Throughout these many ups and downs in his career, Rood remained here at his home on Bowdoin Street, where he and Caroline raised their three children, Madeline, Gladys, and Charles Dexter. Caroline died in 1930, and things only got worse after that. The Great Depression was hurting the value of his real estate holdings, and at the same time his son took him to court, trying to have him declared senile in order to take control of his business. The judge denied the request, though, and the elder Rood retaliated by contesting Caroline’s will, which had left most of her estate to the children. However, the original will was upheld, with Rood receiving only a fraction of his wife’s estate.

Charles D. Rood’s business career spanned from the beginning of the Gilded Age to the depths of the Great Depression, and he lived in this house for most of that time. Around a half century after he first moved in, died here at his home in 1934, at the age of 93, only a few years before the first photo was taken. The house remained in the family afterwards, and during the 1940 census his daughter Madeline was still living here. However, it was subsequently sold, and the house that had once been the mansion of a Gilded Age capitalist was covered in cheap asphalt siding and converted into a rooming house. It was heavily damaged by a fire in the early 1980s, and was nearly demolished. However, it was restored instead, and today it is virtually indistinguishable from its appearance when the Rood family lived here some 80 years earlier. Along with the rest of the neighborhood, it is part of the McKnight Historic District on the National Register of Historic Places.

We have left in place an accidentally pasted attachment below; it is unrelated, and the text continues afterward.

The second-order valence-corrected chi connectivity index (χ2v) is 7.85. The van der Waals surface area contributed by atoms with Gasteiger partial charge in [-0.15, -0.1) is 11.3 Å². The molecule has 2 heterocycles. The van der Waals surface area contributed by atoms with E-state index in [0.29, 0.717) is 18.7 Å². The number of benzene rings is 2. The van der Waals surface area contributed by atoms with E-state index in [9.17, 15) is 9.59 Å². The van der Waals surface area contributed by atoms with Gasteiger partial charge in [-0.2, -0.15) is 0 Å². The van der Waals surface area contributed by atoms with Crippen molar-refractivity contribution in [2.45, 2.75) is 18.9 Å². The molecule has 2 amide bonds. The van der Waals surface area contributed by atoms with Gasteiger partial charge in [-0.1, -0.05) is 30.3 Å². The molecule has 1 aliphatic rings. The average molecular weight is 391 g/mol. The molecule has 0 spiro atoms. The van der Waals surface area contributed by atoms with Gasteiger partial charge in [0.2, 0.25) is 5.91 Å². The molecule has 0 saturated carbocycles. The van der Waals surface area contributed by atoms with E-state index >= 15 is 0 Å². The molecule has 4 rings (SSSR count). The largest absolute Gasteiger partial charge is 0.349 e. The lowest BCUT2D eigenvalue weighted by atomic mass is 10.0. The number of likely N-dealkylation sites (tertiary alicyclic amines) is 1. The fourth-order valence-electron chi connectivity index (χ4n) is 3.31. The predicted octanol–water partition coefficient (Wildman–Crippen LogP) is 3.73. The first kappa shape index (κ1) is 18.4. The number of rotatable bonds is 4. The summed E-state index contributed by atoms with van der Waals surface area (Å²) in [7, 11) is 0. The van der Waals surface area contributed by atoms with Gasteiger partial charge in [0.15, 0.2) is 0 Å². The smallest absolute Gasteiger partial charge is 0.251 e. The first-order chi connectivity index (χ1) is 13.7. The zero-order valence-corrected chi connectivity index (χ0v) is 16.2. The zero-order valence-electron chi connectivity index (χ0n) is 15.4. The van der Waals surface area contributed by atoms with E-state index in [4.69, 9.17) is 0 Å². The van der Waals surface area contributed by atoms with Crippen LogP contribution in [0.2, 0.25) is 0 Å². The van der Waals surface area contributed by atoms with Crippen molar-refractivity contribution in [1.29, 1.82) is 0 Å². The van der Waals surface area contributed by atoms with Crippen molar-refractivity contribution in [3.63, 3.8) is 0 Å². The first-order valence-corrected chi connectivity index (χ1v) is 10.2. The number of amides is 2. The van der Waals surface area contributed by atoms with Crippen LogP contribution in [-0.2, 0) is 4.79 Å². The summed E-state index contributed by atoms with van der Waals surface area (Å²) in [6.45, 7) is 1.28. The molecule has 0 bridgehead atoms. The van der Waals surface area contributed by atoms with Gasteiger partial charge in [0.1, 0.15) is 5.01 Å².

William C. Newell House, Springfield, Mass

The house at 103 Bowdoin Street in Springfield, around 1938-1939. Image courtesy of the Springfield Preservation Trust.

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The house in 2017:

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In a neighborhood with hundreds of excellent Queen Anne-style homes, this house on Bowdoin Street is probably one of the finest. It was built in the early 1880s as the home of William C. Newell, the son of button manufacturer Nelson C. Newell. Nelson and his brother Samuel had co-founded the Newell Brothers’ Manufacturing Company, where they made buttons from their Howard Street facility. Around 1873 the brothers built adjacent, nearly identical homes just a few lots south of here on Bowdoin Street, and about a decade later William built this house.

William and his wife Martha were married around 1879, and within a few years they were living in this elegant home. He became the secretary of his father’s company, which was eventually acquired by United Button Company in 1902. In the meantime, he and Martha lived here for many years, and they raised their five children here. They moved out of the house in the early 1910s, but they remained in the McKnight neighborhood until William’s death in 1936 and Martha’s in 1943.